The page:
When you wash your vehicle, clean the wheels and tires first. This will prevent overspray or grime from splashing onto already-clean panels. If you like to clean your wheels and tires with soap and water, use a separate wash and rinse bucket and soft bristle brush.
Choose a cleaner that is appropriate for the type of wheels you have. Roughcast aluminum and chrome can withstand stronger cleaners than coated, painted, or anodized wheels. The cleaner will say what it is suited for on the label. For example, Mother’s Foaming Wheel & Tire Cleaner can be used on any type of coated wheel, but their Chrome/Wire Wheel Cleaner is not safe for coated wheels. If you are not sure what kind of wheels you have, use a cleaner that is safe for all wheels.
I prefer to use a cleaner that works on the tires, too. It loosens brake dust that has crept into tiny holes in the metal and into the pores of the rubber. A little agitation with a brush will allow Wolfgang to work even better.
If the wheels have brake dust that’s caked-on, or if they haven’t been cleaned in months or years, consider a more powerful wheel cleaner. Pinnacle Advanced Wheel Cleaner Concentrate is a professional grade wheel cleaner that forgoes caustic acids, butyl ethers, and other harsh detergents that do more harm than good.
The Low Profile Tire Brush is perfect for cleaning low profile tires You’d be surprised how many tire and wheel brushes are out there. Basically, you want to look for a brush with feathered bristles for the wheels. This will prevent scratching.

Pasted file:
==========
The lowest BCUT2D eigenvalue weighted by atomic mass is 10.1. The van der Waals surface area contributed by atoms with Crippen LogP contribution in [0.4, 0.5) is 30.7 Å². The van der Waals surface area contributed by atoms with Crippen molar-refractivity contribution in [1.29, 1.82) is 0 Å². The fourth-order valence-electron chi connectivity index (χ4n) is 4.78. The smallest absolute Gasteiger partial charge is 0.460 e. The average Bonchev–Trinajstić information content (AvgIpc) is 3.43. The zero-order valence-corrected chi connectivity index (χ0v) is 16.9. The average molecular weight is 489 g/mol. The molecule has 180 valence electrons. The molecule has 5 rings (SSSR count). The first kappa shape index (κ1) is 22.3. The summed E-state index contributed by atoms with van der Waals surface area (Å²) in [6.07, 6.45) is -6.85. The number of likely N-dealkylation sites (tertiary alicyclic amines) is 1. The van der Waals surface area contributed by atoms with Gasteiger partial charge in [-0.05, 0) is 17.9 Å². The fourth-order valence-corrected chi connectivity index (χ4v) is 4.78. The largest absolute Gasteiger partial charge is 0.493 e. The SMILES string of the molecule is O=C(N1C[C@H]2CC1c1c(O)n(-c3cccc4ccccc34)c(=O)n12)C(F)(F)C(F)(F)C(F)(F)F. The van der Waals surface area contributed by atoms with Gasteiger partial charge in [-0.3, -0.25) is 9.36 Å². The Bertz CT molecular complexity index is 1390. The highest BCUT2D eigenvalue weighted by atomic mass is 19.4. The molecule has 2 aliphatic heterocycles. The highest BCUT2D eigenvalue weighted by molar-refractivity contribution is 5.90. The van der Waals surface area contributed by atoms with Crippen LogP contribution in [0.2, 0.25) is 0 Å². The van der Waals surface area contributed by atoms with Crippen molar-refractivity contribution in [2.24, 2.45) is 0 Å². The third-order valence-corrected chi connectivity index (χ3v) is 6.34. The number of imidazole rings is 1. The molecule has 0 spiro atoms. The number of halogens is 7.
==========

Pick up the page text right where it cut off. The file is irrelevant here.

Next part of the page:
Tires require a stiffer brush to really scrub the rubber. Don’t be afraid to put a little elbow grease into it, particularly if your tires have layers of old dressings on them. These layers will turn brown and make your tires look worn out if you don’t scrub them off. If you have a vehicle with low-profile tires, the Low Profile Tire Brush will quickly become your go-to tire cleaning brush! The Low Profile Tire Brush features hundreds of stiff nylon bristles that get into the nooks and crannies of your tire’s sidewall, removing stubborn road film and previously applied tire protectants. The curved handle minimizes fatigue on your hand while enabling maximum scrubbing power.
Always clean your tires and wheels one set at a time to prevent the cleaner from drying. Wash and then rinse with a strong jet of water before moving to the next tire.
Don’t forget to dry your wheels! Use a Microfiber All Purpose & Wheel Detailing Towel or a terry cloth towel, but not one that you plan to use on any other part of your vehicle. Once a towel is used on the tires or wheels, it should always be used for tires and wheels. Drying prevents water spots and helps you remove every last bit of the brake dust.
Wax your wheels!
Once your wheels are clean and dry, apply a quality wheel protectant, Wheel Glaze or Wheel Wax to seal the wheel surface. These products work just like car wax. Apply them with an applicator pad and then buff the wheel. They keep your wheels looking shiny, and they prevent brake dust adhesion. Your wheels look cleaner longer. You have to reapply these products weekly, but it’s better than scrubbing your wheels every two days. The good news is, if you use a wheel wax as recommended, water is the only thing you need to clean your wheels between waxing.
Another option is to coat your wheels. Wheel Coating blankets your wheels in a rock-hard barrier of protection that is impenetrable by ferrous brake-dust particles, road salt, tar or oil.
Regular wheel cleaning will only require soap and water, even on brake-dust laden German sports sedans. A strong jet of water from the hose will also knock off most of the built up brake dust, minimizing the amount of scrubbing required.